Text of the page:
I was musing recently on Fesko’s outstanding book on baptism, which includes within it an argument for a judgment (condemnation) aspect to baptism. The biblical evidence for this is fairly abundant. The most direct evidence for it is in the passage where James and John ask to sit at Jesus’ right hand when He comes into His kingdom, and He asks them whether they can be baptized with the baptism with which He is going to be (notice the future tense!) baptized. This cannot refer, therefore, to Jesus’ baptism in the Jordan river, but, as most scholars agree, refers instead to His crucifixion. Then, when we add Noah’s flood (via 1 Peter 3) and the crossing of the Red Sea (via 1 Corinthians 10), we see also that there is definitely a judgment side to condemnation.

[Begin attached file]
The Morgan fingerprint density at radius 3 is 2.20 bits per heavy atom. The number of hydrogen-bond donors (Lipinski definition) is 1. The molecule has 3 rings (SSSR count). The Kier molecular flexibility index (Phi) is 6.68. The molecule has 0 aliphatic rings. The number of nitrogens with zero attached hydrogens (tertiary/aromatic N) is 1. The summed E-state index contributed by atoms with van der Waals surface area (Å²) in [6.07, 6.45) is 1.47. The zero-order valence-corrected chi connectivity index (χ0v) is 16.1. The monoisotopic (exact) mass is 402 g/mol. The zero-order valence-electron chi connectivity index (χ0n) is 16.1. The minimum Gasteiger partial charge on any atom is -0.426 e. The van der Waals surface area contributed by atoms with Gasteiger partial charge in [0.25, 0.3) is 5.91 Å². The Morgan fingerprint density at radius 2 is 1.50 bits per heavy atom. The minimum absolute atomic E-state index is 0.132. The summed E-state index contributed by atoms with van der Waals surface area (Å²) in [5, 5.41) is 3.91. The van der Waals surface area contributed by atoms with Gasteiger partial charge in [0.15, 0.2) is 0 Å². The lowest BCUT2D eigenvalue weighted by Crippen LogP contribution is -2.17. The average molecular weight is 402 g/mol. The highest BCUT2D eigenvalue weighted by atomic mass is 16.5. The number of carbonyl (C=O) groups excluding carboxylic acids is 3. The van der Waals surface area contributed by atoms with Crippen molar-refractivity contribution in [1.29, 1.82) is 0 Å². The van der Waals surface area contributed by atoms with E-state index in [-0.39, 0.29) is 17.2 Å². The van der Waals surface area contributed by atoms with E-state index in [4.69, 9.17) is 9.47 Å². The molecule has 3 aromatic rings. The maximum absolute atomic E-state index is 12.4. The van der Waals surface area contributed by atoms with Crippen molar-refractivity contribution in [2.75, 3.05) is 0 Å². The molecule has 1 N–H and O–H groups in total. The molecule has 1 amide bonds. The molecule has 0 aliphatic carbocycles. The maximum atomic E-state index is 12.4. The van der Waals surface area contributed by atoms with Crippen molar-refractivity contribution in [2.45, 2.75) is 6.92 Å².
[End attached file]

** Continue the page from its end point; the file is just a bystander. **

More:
What struck me recently was that in two of these three passages, immersion is directly connected with the judgment side of the baptism. It is not Noah who is immersed, but the wicked inhabitants of the world at the time. It is not the Israelites who are immersed at the Red Sea, but the Egyptians. Similarly, in the symbolism of baptism, it is not we who are immersed in the judgment, but rather Christ Who was “immersed” in it. He experienced “immersion” under the wrath of God so that we might experience only grace. Admittedly, this is a somewhat oblique argument, but it seems to me to have some decent biblical-theological direction arrows to it. What do you think?